Finisar Boosts Its Telecom Prospects

Its $700 million acquisition of Sensors Unlimited augments its recent entry into the Sonet component market

August 18, 2000

3 Min Read
Finisar Boosts Its Telecom Prospects

Optical subsystem vendor Finisar Corp. (Nasdaq: FNSR) is on a roll. Yesterday, it announced plans to purchase privately held Sensors Unlimited Inc., for roughly $700 million, a move that signals Finisar's full-scale move into the telecom components market. At the same time, it revealed that pro forma earnings will be up 95 percent year to year, beating expectations.

Strong signals, surely. But Finisar's also taking a big risk: It's making a bold bid in the optical components market at a time when competition is at a record high. Further, Finisar's got a monkey on its back in the form of a massive patent lawsuit filed last year by rival Methode Electronics Inc. (Nasdaq: METHA) and its subsidiary Stratos Lightwave LLC (Nasdaq: STLW).

First, the good news: Finisar's pro forma results show quarterly earnings exceeding $27 million, up 95 percent year to year and 30 percent since last quarter. The company said its optical subsystems, including gigabit Ethernet and Fibre Channel transceivers and a wave-division multiplexer with a range of 120 kilometers, should account for $22 million of that figure, a rise of 132 percent for the quarter. Gross margins, the company said, will be about 40 percent. The official results are slated for announcement on Tuesday, August 22.

Analysts like the preliminary results. "Although we would have liked to see gross margins slightly higher, it was a solid quarter and investors have nothing to complain about," said a report issued by investment bank CIBC World Markets Corp.

As to Finisar's $700 million bid for Sensors Unlimited, a company with revenues of about $20 million, that too was greeted positively. Today, Finisar's stock rose on Nasdaq more than three points to 38.5 before noon. And CIBC also backs the buy: "The deal looks accretive from day one," its report states.

The price was in the ballpark for such deals, CIBC maintains, and Sensors, whose customers include JDS Uniphase (OTC: JDSU) and Lucent Technologies Inc. (NYSE: LU), should help Finisar round out its optical telecom pitch.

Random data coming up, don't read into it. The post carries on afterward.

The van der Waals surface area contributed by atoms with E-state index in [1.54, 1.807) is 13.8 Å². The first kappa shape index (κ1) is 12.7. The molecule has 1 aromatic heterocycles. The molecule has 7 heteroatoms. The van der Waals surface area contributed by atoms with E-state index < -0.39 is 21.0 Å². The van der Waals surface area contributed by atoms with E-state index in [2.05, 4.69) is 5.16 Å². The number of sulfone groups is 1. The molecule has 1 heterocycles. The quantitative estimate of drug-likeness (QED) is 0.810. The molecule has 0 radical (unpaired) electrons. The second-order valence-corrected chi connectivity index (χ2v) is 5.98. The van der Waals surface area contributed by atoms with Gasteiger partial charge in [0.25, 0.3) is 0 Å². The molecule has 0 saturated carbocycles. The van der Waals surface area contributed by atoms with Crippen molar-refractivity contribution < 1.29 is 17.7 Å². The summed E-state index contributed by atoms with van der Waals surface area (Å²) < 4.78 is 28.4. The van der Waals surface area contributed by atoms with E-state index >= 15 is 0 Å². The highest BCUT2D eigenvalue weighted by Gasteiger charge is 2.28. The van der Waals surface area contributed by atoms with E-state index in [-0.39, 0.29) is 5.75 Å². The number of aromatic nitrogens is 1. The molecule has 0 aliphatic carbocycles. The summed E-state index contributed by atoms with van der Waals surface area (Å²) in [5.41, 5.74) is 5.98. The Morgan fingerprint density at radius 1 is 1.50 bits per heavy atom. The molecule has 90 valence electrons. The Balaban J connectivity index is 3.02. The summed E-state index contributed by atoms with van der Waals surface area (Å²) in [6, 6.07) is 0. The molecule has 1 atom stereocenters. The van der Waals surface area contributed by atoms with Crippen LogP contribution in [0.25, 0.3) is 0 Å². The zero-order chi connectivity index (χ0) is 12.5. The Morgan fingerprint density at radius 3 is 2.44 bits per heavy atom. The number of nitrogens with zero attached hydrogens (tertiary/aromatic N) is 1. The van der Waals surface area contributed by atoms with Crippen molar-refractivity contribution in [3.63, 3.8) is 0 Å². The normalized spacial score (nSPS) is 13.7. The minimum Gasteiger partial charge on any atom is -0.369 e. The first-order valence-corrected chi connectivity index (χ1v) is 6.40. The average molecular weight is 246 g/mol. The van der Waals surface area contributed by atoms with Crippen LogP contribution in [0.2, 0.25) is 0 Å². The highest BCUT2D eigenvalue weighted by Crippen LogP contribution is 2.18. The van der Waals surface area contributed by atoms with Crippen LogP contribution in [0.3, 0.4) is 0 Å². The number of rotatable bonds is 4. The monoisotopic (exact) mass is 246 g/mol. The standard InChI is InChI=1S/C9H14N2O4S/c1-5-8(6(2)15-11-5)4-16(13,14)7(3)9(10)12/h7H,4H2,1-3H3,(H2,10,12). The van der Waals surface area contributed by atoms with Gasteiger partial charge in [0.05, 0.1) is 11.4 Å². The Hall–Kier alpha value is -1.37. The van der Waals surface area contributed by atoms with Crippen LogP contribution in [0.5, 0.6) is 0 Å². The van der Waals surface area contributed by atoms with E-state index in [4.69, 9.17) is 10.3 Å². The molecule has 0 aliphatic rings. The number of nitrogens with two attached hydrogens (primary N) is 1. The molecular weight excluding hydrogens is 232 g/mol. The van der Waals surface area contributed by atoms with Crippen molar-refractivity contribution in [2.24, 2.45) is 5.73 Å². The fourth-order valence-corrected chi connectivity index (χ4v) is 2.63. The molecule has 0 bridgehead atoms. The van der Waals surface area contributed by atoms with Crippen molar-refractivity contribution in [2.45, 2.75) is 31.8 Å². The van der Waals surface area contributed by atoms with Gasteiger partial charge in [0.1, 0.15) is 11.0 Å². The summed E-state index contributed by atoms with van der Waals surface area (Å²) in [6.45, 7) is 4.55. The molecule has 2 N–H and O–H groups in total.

Here's why: Until recently, Finisar specialized in making gigabit Ethernet and Fibre Channel transceivers. But it's now trying to extend that expertise to cover short-range Sonet networks too. Last week, Finisar made its first big move in this direction with the announcement of a series of short-reach OC48/SDH STM-I16 transceivers. Now, Finisar says, it will be able to offer components not only to makers of datacomm gear but suppliers of short-range optical switches and routers for metro-area service providers.

By purchasing Sensors Unlimited, Finisar says it will build on its new strategy. Sensors specializes in making so-called photodetector arrays, or tiny monitors that can track the performance of wavelengths in DWDM (dense wavelength-division multiplexing) gear at rates above 10 Gbit/s. Having these tiny monitors is key to creating multichannel DWDM. Adding the sensors to Finisar's existing components will help Finisar make compelling products for suppliers of metro optical networking gear, Finisar says.

Finisar's potential seems bright. But on the downside, it's entering a market that's teeming with competition and combinations, typified by the recent acquisition of NewPort Communications by Broadcom Corp. (Nasdaq: BRCM) (see Broadcom Buys Its Way In) earlier this month.

Then there's the matter of the Methode lawsuit. According to Finisar's 10K report, Methode is seeking $224.3 million plus interest from Finisar, which it claims has violated a number of its patents. Methode reportedly also has a similar suit pending against Hewlett-Packard Co. (NYSE: HWP). If it loses this case, Finisar admits, its business could be significantly harmed. Furthermore, to win the case, Finisar intends to prove not that it's innocent of patent violations, but that those patents aren't valid in the first place.

But Finisar is optimistic. "The risk factors are there.... We have to do the lawyerly thing and state them. But that said, we view this as more of a nuisance, and we have an extremely strong position in this matter," says Steve Workman, VP of finance and CFO at Finisar.

-- Mary Jander, senior editor, Light Reading

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